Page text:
The acclaimed, bestselling author—winner of the PEN/Faulkner Award and the Orange Prize—tells the enthralling story of how an unexpected romantic encounter irrevocably changes two families’ lives.
One Sunday afternoon in Southern California, Bert Cousins shows up at Franny Keating’s christening party uninvited. Before evening falls, he has kissed Franny’s mother, Beverly—thus setting in motion the dissolution of their marriages and the joining of two families.
Spanning five decades, Commonwealth explores how this chance encounter reverberates through the lives of the four parents and six children involved. Spending summers together in Virginia, the Keating and Cousins children forge a lasting bond that is based on a shared disillusionment with their parents and the strange and genuine affection that grows up between them.
When, in her twenties, Franny begins an affair with the legendary author Leon Posen and tells him about her family, the story of her siblings is no longer hers to control. Their childhood becomes the basis for his wildly successful book, ultimately forcing them to come to terms with their losses, their guilt, and the deeply loyal connection they feel for one another.
Told with equal measures of humor and heartbreak, Commonwealth is a meditation on inspiration, interpretation, and the ownership of stories. It is a brilliant and tender tale of the far-reaching ties of love and responsibility that bind us together.
Outstanding book—terrible reader!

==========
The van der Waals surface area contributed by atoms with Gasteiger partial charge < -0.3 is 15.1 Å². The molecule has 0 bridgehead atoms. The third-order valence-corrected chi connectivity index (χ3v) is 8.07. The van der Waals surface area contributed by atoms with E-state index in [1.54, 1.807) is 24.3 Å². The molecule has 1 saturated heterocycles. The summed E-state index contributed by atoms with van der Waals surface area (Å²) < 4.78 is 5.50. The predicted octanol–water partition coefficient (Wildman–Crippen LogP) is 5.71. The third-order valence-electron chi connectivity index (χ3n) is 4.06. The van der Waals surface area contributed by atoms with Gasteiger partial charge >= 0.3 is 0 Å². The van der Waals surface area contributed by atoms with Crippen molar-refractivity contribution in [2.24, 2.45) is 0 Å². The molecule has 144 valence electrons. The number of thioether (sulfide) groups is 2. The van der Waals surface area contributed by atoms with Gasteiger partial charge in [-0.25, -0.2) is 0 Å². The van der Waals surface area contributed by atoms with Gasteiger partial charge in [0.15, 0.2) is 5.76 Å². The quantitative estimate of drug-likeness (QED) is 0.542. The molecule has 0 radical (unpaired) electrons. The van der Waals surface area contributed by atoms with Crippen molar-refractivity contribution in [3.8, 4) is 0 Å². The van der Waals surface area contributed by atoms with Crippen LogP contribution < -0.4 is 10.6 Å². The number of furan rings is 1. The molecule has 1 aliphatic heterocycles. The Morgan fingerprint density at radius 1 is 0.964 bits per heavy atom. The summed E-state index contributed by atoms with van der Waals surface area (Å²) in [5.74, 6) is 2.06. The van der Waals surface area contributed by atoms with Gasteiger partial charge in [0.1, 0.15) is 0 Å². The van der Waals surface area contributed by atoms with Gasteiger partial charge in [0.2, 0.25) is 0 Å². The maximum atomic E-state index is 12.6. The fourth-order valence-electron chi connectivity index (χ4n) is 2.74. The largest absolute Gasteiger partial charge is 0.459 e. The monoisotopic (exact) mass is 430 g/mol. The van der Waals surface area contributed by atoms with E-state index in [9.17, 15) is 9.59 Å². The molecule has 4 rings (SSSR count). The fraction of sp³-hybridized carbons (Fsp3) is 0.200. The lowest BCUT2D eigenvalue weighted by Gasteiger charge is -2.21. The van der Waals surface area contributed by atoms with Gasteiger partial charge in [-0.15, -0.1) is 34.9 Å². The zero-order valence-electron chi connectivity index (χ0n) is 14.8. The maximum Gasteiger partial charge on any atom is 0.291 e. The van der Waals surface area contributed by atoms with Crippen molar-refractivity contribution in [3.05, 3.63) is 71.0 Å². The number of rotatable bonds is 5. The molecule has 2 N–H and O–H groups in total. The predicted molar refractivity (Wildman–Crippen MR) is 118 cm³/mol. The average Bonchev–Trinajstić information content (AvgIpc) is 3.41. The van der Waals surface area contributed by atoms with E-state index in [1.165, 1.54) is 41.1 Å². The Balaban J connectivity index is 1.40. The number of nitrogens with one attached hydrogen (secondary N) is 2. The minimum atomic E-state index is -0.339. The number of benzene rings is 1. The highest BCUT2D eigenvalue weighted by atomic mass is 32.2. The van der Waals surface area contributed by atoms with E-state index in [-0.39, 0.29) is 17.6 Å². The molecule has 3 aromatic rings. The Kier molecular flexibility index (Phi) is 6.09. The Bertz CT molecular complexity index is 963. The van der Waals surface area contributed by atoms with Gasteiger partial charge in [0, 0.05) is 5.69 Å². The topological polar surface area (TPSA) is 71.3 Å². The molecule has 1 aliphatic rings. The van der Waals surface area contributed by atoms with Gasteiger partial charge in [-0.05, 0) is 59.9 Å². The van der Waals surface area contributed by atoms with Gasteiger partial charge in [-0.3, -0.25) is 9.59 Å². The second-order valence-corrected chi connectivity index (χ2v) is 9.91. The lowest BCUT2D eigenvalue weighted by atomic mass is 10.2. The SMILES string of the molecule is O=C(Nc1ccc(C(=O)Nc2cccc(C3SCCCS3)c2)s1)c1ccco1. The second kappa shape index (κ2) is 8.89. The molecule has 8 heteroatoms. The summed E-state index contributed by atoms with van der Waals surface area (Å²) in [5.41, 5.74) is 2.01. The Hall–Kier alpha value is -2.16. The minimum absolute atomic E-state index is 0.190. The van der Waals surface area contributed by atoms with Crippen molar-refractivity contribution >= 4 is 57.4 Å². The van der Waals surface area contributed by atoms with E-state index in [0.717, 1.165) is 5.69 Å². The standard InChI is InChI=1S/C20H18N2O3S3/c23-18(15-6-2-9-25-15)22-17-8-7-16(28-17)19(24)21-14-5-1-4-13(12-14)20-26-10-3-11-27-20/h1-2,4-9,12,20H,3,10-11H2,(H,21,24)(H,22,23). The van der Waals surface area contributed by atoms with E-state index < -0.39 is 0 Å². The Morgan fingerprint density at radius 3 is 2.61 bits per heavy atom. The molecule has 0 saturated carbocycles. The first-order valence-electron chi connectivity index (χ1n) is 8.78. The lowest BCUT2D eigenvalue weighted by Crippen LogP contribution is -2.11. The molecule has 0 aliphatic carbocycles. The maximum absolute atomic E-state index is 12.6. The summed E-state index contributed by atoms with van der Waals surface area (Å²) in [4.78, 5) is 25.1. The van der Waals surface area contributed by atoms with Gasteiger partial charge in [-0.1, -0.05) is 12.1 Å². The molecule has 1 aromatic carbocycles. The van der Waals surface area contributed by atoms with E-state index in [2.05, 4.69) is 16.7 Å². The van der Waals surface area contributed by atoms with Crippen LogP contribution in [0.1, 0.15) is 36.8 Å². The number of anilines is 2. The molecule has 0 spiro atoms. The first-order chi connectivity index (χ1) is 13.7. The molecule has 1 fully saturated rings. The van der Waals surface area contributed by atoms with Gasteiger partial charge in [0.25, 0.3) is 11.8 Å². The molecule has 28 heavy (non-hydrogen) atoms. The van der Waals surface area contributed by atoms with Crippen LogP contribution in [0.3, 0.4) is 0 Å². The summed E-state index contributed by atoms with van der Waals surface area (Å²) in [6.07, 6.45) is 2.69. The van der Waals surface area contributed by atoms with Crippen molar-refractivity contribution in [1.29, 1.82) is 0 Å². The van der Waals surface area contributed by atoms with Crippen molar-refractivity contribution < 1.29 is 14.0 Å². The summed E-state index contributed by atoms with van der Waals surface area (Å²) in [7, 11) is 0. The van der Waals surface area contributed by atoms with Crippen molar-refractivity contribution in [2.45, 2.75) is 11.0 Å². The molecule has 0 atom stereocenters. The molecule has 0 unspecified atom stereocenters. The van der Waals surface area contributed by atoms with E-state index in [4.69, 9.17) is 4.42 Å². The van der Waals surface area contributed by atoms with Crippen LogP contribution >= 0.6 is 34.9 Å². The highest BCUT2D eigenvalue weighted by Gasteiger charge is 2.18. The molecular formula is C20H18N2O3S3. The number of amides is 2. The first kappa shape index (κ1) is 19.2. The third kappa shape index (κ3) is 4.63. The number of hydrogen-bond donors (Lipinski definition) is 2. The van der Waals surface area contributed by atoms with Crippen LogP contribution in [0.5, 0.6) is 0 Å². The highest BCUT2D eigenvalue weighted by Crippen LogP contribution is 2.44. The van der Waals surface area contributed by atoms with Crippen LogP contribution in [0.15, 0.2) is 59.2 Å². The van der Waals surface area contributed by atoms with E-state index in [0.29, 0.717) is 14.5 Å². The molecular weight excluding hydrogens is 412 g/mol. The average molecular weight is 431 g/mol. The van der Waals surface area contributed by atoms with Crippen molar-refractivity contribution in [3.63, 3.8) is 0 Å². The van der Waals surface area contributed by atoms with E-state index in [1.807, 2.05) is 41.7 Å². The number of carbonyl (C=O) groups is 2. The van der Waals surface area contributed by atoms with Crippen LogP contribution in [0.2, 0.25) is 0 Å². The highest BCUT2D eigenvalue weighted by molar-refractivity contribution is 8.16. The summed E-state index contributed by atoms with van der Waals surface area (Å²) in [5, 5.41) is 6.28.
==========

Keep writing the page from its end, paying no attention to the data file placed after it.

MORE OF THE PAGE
This was my first audiobook, and if Hope Davis were the only reader on the planet, it would definitely be my last. I won't disparage her voice (a matter of taste) or her lisp (a deficiency of compassion on my part). However, I will vociferously complain about her lack of skill at reading aloud—specifically her lack of understanding of inflection. Specifically, she does not use a downward inflection at the end of a declarative sentence or an informational question; she doesn’t even use inflection to denote commas within sentences. I don;t mean that she uses the annoying upward inflection. Rather, the pitch at the end of her clauses and phrases is exactly the same at that within them. Listening to this strange reading, which seemed to signal lack of comprehension of the material, was a torture.
The torture was not so severe, however, as to diminish my utter delight at the breadth and depth of Patchett’s novel. Her characters are deftly drawn, and her understanding of family dynamics is acute and insightful.
Hard to follow- poorly developed characters and even poorer narrator